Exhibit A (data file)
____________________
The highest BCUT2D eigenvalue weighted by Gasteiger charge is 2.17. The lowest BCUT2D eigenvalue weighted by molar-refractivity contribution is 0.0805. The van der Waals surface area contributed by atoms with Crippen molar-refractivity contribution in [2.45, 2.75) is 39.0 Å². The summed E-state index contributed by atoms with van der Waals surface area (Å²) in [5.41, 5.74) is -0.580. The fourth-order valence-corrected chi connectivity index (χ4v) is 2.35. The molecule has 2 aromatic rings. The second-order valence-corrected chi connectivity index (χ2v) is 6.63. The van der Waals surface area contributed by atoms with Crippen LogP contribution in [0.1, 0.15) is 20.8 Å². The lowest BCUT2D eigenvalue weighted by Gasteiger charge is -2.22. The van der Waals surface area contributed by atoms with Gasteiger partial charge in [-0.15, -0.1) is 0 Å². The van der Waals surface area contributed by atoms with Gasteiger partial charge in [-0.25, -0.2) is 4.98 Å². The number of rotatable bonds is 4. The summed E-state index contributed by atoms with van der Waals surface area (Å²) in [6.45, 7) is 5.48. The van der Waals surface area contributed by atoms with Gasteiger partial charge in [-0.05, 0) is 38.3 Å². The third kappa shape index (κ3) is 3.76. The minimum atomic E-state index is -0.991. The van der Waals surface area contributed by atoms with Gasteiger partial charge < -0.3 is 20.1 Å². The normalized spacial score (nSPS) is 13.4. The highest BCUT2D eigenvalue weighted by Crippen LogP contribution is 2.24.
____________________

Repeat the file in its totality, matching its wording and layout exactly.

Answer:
The highest BCUT2D eigenvalue weighted by Gasteiger charge is 2.17. The lowest BCUT2D eigenvalue weighted by molar-refractivity contribution is 0.0805. The van der Waals surface area contributed by atoms with Crippen molar-refractivity contribution in [2.45, 2.75) is 39.0 Å². The summed E-state index contributed by atoms with van der Waals surface area (Å²) in [5.41, 5.74) is -0.580. The fourth-order valence-corrected chi connectivity index (χ4v) is 2.35. The molecule has 2 aromatic rings. The second-order valence-corrected chi connectivity index (χ2v) is 6.63. The van der Waals surface area contributed by atoms with Crippen LogP contribution in [0.1, 0.15) is 20.8 Å². The lowest BCUT2D eigenvalue weighted by Gasteiger charge is -2.22. The van der Waals surface area contributed by atoms with Gasteiger partial charge in [-0.15, -0.1) is 0 Å². The van der Waals surface area contributed by atoms with Gasteiger partial charge in [-0.25, -0.2) is 4.98 Å². The number of rotatable bonds is 4. The summed E-state index contributed by atoms with van der Waals surface area (Å²) in [6.45, 7) is 5.48. The van der Waals surface area contributed by atoms with Gasteiger partial charge in [-0.05, 0) is 38.3 Å². The third kappa shape index (κ3) is 3.76. The minimum atomic E-state index is -0.991. The van der Waals surface area contributed by atoms with Gasteiger partial charge < -0.3 is 20.1 Å². The normalized spacial score (nSPS) is 13.4. The highest BCUT2D eigenvalue weighted by Crippen LogP contribution is 2.24.